THE GRAVEYARD FIESTA

By Richard McCord

As the July sun was setting, Bonny Christina Celine was alone in Calvary Cemetery in the Martineztown section of Albuquerque. Aside from her thoughts, the only thing she heard was the din of traffic from the nearby Big I, where Interstate 25 meets Interstate 40. She had come to tell a friend goodbye.

Dolores Gonzales was the receptionist in Celine's business office. A few days earlier Dolores had gone into surgery for the removal of what seemed to be a benign tumor. Something went wrong, and she died in the operating room. She was just 32.

Celine was inconsolable. She did not attend the burial, but a few hours later was sitting at the foot of her friend's grave. She planned to stay until the sun was gone.

In the deepening gold she remembered how much Dolores had loved to laugh. She recalled the joy Dolores brought to work each day, the pride she felt for her job and her young son, the big smile for everyone, the playful elbow in the ribs.

She remembered that Dolores' favorite thing was dancing, into the wee hours. Dolores was the life of any party, and anywhere she went became a party. But now the party was over.

The death was a total shock. Nobody was ready for it. Dolores had worked the day before she went to the hospital, and everyone from the office was planning to visit her there as she recuperated. But Celine was away from work on that last day, and did not bid her friend farewell. Now she was trying to apologize.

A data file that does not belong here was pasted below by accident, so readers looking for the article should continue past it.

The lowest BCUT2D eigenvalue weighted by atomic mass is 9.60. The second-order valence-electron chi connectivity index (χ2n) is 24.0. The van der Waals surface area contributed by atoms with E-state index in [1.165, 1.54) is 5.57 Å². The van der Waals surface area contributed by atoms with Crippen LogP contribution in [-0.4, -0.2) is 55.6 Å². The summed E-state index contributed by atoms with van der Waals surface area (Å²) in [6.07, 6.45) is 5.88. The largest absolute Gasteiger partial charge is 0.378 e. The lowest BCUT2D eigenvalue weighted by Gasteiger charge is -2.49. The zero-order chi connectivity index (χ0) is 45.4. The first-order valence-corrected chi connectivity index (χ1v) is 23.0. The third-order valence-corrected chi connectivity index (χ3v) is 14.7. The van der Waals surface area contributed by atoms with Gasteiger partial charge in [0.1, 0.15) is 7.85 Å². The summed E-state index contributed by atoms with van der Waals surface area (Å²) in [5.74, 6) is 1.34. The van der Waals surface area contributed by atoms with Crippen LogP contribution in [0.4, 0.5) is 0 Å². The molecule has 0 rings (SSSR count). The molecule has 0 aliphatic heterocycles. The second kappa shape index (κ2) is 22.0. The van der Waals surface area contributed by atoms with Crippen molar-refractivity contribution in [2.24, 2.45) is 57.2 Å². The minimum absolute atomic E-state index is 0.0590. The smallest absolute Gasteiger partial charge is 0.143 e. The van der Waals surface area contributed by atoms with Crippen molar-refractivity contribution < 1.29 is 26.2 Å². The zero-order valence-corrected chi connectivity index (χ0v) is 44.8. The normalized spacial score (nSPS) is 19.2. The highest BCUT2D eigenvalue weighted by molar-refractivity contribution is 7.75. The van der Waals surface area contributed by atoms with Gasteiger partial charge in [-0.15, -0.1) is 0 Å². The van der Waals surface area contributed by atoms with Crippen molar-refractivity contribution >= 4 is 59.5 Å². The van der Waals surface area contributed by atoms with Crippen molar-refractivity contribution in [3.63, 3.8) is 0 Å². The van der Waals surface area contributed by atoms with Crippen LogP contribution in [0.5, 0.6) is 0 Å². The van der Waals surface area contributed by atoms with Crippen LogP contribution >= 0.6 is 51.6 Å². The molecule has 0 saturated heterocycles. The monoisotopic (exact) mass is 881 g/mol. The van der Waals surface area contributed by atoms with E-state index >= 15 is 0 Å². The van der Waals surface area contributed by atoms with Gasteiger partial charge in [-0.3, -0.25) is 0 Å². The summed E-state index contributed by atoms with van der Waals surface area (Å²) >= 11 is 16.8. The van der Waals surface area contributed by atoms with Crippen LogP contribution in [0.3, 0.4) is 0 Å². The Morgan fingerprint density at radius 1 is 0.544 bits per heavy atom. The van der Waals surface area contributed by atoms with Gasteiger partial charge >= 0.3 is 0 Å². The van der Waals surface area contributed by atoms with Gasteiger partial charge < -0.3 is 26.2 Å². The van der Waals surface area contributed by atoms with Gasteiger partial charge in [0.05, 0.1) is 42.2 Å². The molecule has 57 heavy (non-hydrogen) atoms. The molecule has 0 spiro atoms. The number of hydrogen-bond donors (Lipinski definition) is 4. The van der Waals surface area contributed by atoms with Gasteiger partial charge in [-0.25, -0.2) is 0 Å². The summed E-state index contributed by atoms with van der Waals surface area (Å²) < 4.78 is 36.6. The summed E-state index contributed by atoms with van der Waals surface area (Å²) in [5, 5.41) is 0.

She could not tell if she was getting through. The only thing she felt in the stillness was a crushing grief. Then without warning the silence of the dead was broken.

Through the cemetery's entrance came a procession of five automobiles. Two were stretch limousines, shiny gray and adorned with flowers and crepe-paper streamers. The cars drove slowly past Celine, and stopped at a headstone down the way. The doors popped open. Like a flock of doves, out flew a wedding party into the golden light.

The pretty teen-aged bride was in sequined white. Her proud new husband and his handsome Hispanic groomsmen were tuxedoed in black. The bridesmaids all wore cobalt blue, and the dress of someone's mother was shimmering pink. Moist with recent summer rains, the graveyard that enclosed them was as green as a garden.

They held hands in a circle around the grave. Sounds of laughter and happy Spanish singing floated through the tombstones of Calvary Cemetery. Prayers were said, and memories were called back to life. Every celebrant lifted a long-stemmed goblet, and each was filled to the brim with pink champagne.

From the little hill on which she stood, Celine could hear the clink of crystal. She felt thrilled, blessed, awed. Without moving or speaking she gazed down on the fiesta, while her thoughts drifted back over the festival occasions of her own life: lawn parties in New England, square dances on the Dakota prairie, powwows in the Indian Country of Oklahoma, hoedowns in southern New Mexico. Yes, she reminded herself, there is truly a time for every purpose under heaven.

The sky softened to pinks and violets, and still the celebration went on. Suddenly Celine felt an elbow poking her lightly in the ribs. Or maybe she only imagined it, as well as the voice that was saying: "They must have loved that person very much--but it's Saturday night, and now those young people should be going out to dance."

As though hearing the same voice, the wedding party jumped back into the rented limousines and the other cars. Again the procession filed past Celine. This time everybody waved gaily at her. In the last light of day, she waved back at them all, and smiled.

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